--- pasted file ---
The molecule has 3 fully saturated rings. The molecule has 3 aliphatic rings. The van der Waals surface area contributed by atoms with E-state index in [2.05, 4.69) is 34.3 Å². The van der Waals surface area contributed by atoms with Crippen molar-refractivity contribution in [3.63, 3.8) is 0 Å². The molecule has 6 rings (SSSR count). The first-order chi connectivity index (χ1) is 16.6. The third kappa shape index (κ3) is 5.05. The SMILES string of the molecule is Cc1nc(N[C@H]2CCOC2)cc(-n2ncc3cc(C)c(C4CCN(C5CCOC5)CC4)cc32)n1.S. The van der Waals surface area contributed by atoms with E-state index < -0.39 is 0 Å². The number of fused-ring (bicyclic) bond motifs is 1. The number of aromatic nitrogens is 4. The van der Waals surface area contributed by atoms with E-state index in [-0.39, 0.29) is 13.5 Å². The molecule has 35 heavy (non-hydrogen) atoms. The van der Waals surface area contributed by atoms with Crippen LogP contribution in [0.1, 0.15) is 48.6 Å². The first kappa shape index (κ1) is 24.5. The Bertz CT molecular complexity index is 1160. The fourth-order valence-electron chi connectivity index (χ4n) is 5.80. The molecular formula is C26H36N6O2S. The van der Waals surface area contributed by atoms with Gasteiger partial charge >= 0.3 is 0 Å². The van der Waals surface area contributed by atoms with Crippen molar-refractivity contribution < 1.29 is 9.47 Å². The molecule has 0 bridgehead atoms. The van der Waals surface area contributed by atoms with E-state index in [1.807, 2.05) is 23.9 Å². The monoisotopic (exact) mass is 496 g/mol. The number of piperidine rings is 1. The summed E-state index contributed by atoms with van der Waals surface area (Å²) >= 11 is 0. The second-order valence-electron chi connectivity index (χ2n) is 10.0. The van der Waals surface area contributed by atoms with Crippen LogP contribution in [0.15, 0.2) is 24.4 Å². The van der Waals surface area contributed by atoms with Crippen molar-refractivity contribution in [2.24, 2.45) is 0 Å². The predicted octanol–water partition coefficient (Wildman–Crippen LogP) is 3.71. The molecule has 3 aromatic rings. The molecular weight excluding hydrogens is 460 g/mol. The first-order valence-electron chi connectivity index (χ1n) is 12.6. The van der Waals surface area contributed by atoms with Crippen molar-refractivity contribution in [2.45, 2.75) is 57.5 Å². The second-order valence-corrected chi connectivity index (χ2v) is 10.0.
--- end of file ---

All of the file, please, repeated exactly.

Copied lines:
The molecule has 3 fully saturated rings. The molecule has 3 aliphatic rings. The van der Waals surface area contributed by atoms with E-state index in [2.05, 4.69) is 34.3 Å². The van der Waals surface area contributed by atoms with Crippen molar-refractivity contribution in [3.63, 3.8) is 0 Å². The molecule has 6 rings (SSSR count). The first-order chi connectivity index (χ1) is 16.6. The third kappa shape index (κ3) is 5.05. The SMILES string of the molecule is Cc1nc(N[C@H]2CCOC2)cc(-n2ncc3cc(C)c(C4CCN(C5CCOC5)CC4)cc32)n1.S. The van der Waals surface area contributed by atoms with E-state index < -0.39 is 0 Å². The number of fused-ring (bicyclic) bond motifs is 1. The number of aromatic nitrogens is 4. The van der Waals surface area contributed by atoms with E-state index in [-0.39, 0.29) is 13.5 Å². The molecule has 35 heavy (non-hydrogen) atoms. The van der Waals surface area contributed by atoms with Crippen LogP contribution in [0.1, 0.15) is 48.6 Å². The first kappa shape index (κ1) is 24.5. The Bertz CT molecular complexity index is 1160. The fourth-order valence-electron chi connectivity index (χ4n) is 5.80. The molecular formula is C26H36N6O2S. The van der Waals surface area contributed by atoms with Gasteiger partial charge >= 0.3 is 0 Å². The van der Waals surface area contributed by atoms with Crippen molar-refractivity contribution < 1.29 is 9.47 Å². The molecule has 0 bridgehead atoms. The van der Waals surface area contributed by atoms with E-state index in [1.807, 2.05) is 23.9 Å². The monoisotopic (exact) mass is 496 g/mol. The number of piperidine rings is 1. The summed E-state index contributed by atoms with van der Waals surface area (Å²) >= 11 is 0. The second-order valence-electron chi connectivity index (χ2n) is 10.0. The van der Waals surface area contributed by atoms with Crippen LogP contribution in [0.15, 0.2) is 24.4 Å². The van der Waals surface area contributed by atoms with Crippen molar-refractivity contribution in [2.24, 2.45) is 0 Å². The predicted octanol–water partition coefficient (Wildman–Crippen LogP) is 3.71. The molecule has 3 aromatic rings. The molecular weight excluding hydrogens is 460 g/mol. The first-order valence-electron chi connectivity index (χ1n) is 12.6. The van der Waals surface area contributed by atoms with Crippen molar-refractivity contribution in [2.45, 2.75) is 57.5 Å². The second-order valence-corrected chi connectivity index (χ2v) is 10.0.